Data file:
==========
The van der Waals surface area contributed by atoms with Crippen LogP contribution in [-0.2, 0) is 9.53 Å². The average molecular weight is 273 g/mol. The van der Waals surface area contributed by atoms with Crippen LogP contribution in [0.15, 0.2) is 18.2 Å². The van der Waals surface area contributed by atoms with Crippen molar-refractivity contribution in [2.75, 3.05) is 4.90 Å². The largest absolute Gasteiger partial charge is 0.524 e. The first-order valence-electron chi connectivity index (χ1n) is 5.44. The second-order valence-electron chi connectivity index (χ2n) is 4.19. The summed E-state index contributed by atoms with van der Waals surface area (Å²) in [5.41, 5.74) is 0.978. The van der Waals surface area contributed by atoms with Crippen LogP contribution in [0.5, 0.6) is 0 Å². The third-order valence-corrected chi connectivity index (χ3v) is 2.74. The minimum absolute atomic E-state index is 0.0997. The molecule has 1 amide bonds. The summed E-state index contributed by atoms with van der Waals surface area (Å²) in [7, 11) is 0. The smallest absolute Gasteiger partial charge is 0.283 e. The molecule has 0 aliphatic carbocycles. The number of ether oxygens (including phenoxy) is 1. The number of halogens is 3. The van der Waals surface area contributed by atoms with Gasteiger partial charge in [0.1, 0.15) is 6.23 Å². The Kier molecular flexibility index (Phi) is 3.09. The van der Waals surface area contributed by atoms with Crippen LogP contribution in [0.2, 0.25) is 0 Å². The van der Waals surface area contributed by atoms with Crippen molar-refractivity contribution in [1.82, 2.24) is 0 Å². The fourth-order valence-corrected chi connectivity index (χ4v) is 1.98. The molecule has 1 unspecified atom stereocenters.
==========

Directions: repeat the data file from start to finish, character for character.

The van der Waals surface area contributed by atoms with Crippen LogP contribution in [-0.2, 0) is 9.53 Å². The average molecular weight is 273 g/mol. The van der Waals surface area contributed by atoms with Crippen LogP contribution in [0.15, 0.2) is 18.2 Å². The van der Waals surface area contributed by atoms with Crippen molar-refractivity contribution in [2.75, 3.05) is 4.90 Å². The largest absolute Gasteiger partial charge is 0.524 e. The first-order valence-electron chi connectivity index (χ1n) is 5.44. The second-order valence-electron chi connectivity index (χ2n) is 4.19. The summed E-state index contributed by atoms with van der Waals surface area (Å²) in [5.41, 5.74) is 0.978. The van der Waals surface area contributed by atoms with Crippen LogP contribution in [0.5, 0.6) is 0 Å². The third-order valence-corrected chi connectivity index (χ3v) is 2.74. The minimum absolute atomic E-state index is 0.0997. The molecule has 1 amide bonds. The summed E-state index contributed by atoms with van der Waals surface area (Å²) in [7, 11) is 0. The smallest absolute Gasteiger partial charge is 0.283 e. The molecule has 0 aliphatic carbocycles. The number of ether oxygens (including phenoxy) is 1. The number of halogens is 3. The van der Waals surface area contributed by atoms with Gasteiger partial charge in [0.1, 0.15) is 6.23 Å². The Kier molecular flexibility index (Phi) is 3.09. The van der Waals surface area contributed by atoms with Crippen LogP contribution in [0.2, 0.25) is 0 Å². The van der Waals surface area contributed by atoms with Crippen molar-refractivity contribution in [1.82, 2.24) is 0 Å². The fourth-order valence-corrected chi connectivity index (χ4v) is 1.98. The molecule has 1 unspecified atom stereocenters.